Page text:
Title: CARBOHYDRATE COMPOSITION AND COLOR DEVELOPMENT DURING DRYING AND ROASTING OF MACADAMIA NUTS (MACADAMIA INTEGRIFOLIA) Authors
Submitted to: International Food Science and Technology
Publication Type: Peer Reviewed Journal
Publication Acceptance Date: March 18, 2006
Publication Date: January 24, 2007
Citation: Wall, M.M., Gentry, T.S. 2007. Carbohydrate composition and color development during drying and roasting of macadamia nuts (macadamia integrifolia). LWT-Food Science and Technology 40:587-593. Interpretive Summary: The macadamia nut crop has a $40 million farm value in Hawaii that is increased substantially by processing into snack nuts, candies, confections, nut butters, and oils. Macadamia nuts have a unique delicate flavor, crunchy texture, and high oil content (75%). Cream-color kernels have higher quality and value than brown kernels. Changes in sugar composition during processing of four macadamia nut cultivars were quantified to determine whether variability in sugar content contributes to differences in kernel browning. Also, immature kernels were compared to mature kernels for color quality and sugar content to determine whether the presence of immature kernels would impact the final color of roasted kernels. Variability in sugar composition in fresh, mature nuts had a minimal impact on browning when drying and roasting conditions were well-controlled. However, immature kernels had higher levels of sugars, and more internal and external browning after roasting, than mature kernels. The presence of immature nuts can contribute to kernel browning during commercial processing, and cultivars may differ in the percentage and composition of immature nuts at harvest.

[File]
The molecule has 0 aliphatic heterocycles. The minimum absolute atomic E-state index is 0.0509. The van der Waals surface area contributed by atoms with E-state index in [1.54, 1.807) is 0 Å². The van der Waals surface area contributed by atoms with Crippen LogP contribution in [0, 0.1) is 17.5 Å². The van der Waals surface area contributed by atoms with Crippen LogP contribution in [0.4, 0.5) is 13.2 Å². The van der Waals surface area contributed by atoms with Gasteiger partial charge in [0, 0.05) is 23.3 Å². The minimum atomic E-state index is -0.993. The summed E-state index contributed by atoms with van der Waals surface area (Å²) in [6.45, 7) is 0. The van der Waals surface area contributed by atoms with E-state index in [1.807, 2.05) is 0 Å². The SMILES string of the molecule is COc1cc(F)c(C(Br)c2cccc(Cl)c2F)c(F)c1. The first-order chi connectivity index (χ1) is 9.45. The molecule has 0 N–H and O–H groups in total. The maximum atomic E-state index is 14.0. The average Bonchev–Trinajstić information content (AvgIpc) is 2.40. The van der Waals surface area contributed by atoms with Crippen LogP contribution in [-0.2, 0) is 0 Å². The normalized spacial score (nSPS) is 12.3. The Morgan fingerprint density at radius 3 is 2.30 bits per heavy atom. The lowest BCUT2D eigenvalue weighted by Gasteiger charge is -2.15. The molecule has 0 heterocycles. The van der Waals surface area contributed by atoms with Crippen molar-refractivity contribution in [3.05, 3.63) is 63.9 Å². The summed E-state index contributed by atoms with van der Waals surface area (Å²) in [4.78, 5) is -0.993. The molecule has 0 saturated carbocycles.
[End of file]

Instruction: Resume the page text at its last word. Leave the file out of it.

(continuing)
Technical Abstract: Research was conducted to determine whether variability in sugar content contributes to differences in kernel browning for macadamia nuts (Macadamia integrifolia) during processing. At harvest, total sugar content of fresh macadamia kernels varied from 2.9 to 5.6 g/100 g dry weight basis (db), and the average moisture content ranged from 15.6 to 23.6 g/100 g fresh weight. Cultivars differed in kernel sucrose content, but not reducing sugar content. Reducing sugars decreased during drying, and kernel centers darkened slightly. An incremental drying process limited sucrose hydrolysis, minimizing the amount of glucose and fructose available for browning reactions. Therefore, the centers of roasted kernels were not darker than dried kernels. The variability in sugar composition in fresh kernels had a minimal impact on color quality when low-temperature drying and roasting at 125 °C were used. However, when roasted kernels received from a processor were separated based on color quality, kernels with internal or external browning had higher reducing sugar concentrations (0.24 to 0.27 g/100 g db) than cream-colored kernels (0.03 g/100 g db). Immature kernels had higher sucrose and reducing sugar contents and more browning than mature kernels. During commercial processing, optimal conditions may not be achieved and the presence of immature nuts can contribute to kernel browning.